Film review: Johnny English Reborn

23 September 2011


In Johnny English Reborn, Rowan Atkinson of Blackadder and Mr Bean fame is back in his role as Britain’s most accident-prone spy. After a massive security failure in Mozambique five years earlier, English has been stripped of his knighthood and sacked, and is hiding out in Tibet in an attempt to avoid his shameful past.

But British secret agents, even terrible ones, don’t stay retired for long. MI7 has wind of an assassination plot and their one source refuses to speak to anyone except English. So in spite of having become a household name for his mistakes at MI7, English is recalled to a meeting with the head of MI7, Pegasus (Gillian Anderson). During the meeting he embarrasses himself ten times over in the space of five minutes as well as meeting the lovely Kate Sumner (Rosamund Pike), a behavioural psychologist who finds English to be a fascinating case study.

Pegasus assigns the young Agent Tucker (Daniel Kaluuya) to accompany English to Hong Kong. Tucker, who thankfully possesses the common sense that English lacks, is supposed to make sure that English ‘follows protocol’ and does his paperwork – things have changed in the five years of English’s absence. Throughout the film, Tucker turns out to be a valuable ally.

The movie gets off to a slow start, but picks up speed once English and Tucker arrive in Hong Kong. They uncover – somewhat accidentally – that a group of three assassins known as Vortex are plotting to assassinate the Chinese premier at a meeting with the British Prime Minister in a week’s time. This pits English in a race against the clock to figure out what the plan is and how to stop it. It soon becomes evident that CIA, KGB and MI7 double agents are involved, which ratchets up the stakes a few notches.

Johnny English Reborn, as with the original film, is a parody of the spy genre and in particular of the James Bond films. The original Johnny English was written by two Bond scriptwriters, Neal Purvis and Robert Wade, and this movie is Bond-infused throughout. The gadgets and general plot structure are reminiscent of Bond, but there are also scenes that clearly allude to famous Bond scenes.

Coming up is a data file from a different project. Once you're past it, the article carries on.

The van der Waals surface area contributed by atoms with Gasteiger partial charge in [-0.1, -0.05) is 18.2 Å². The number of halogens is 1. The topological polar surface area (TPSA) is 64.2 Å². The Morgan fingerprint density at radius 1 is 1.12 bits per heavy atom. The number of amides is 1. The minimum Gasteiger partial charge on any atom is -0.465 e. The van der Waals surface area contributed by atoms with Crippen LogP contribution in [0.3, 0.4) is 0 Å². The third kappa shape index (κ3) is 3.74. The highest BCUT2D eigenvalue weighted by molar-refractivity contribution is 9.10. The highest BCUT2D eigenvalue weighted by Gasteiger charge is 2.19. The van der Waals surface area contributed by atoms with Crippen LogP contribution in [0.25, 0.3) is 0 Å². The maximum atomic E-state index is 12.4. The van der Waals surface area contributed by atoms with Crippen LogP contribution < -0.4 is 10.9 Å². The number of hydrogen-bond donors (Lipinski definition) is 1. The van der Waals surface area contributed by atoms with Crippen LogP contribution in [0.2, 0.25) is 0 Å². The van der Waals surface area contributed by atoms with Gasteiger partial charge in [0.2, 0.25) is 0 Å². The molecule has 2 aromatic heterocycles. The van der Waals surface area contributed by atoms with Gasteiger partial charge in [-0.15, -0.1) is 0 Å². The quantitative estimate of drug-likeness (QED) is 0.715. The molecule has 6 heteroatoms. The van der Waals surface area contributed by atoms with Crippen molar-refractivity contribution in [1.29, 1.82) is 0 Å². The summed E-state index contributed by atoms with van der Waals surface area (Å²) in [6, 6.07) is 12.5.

However, this is so much more fun than Bond. English’s voice activated car is sleek and fast, but English forgets about the voice activation part and at one point ends up with his car following him like a huge dog. In the boat chase, English commandeers an expensive powerboat and chases down the enemy’s inflatable dinghy. Chase scenes in Bond might look good, but English’s idiocy guarantees that these ones are funnier.

English is a hapless fool most of the time, but seemingly from nowhere manages to pull out the necessary fighting skills and spying ability on occasions. The murderous grandmother character who pops up from Hong Kong to Buckingham Palace, usually with a vacuum cleaner full of deadly weapons, is entertaining and provides continuity. It’s hard to see what purpose she serves in the plot, since most of the time she seems intent on killing English, but at other times she’s busy killing the bad guys instead.

Much of the plot relies on leaps of faith – in this sense it is not dissimilar to the Bond films, but Johnny English Reborn never takes itself seriously. Unlike the Bond films, there’s no attempt to make the fanciful seem real. The unfolding love interest in particular is a bit of a stretch. The film relies on the humour of Atkinson’s character to pull off the thin plot and predictable comedy. I can’t imagine any other actor who could have played English so well – Atkinson’s ability to use his face and body for comic effect is unchanged since his Mr Bean years.

As a Bond spoof, Johnny English Reborn is fun, though I suspect the fun would be wearing off for anyone who saw the original Johnny English. As a vehicle for Atkinson, the film works well. It might be utterly predictable, lightweight and a bit silly, but the humour makes it all worthwhile.

Suzannah Marshall Macbeth is a Master of Global Communications student at La Trobe University and a former editorial member of upstart. She blogs at equineocean and you can follow her on Twitter: @equineocean.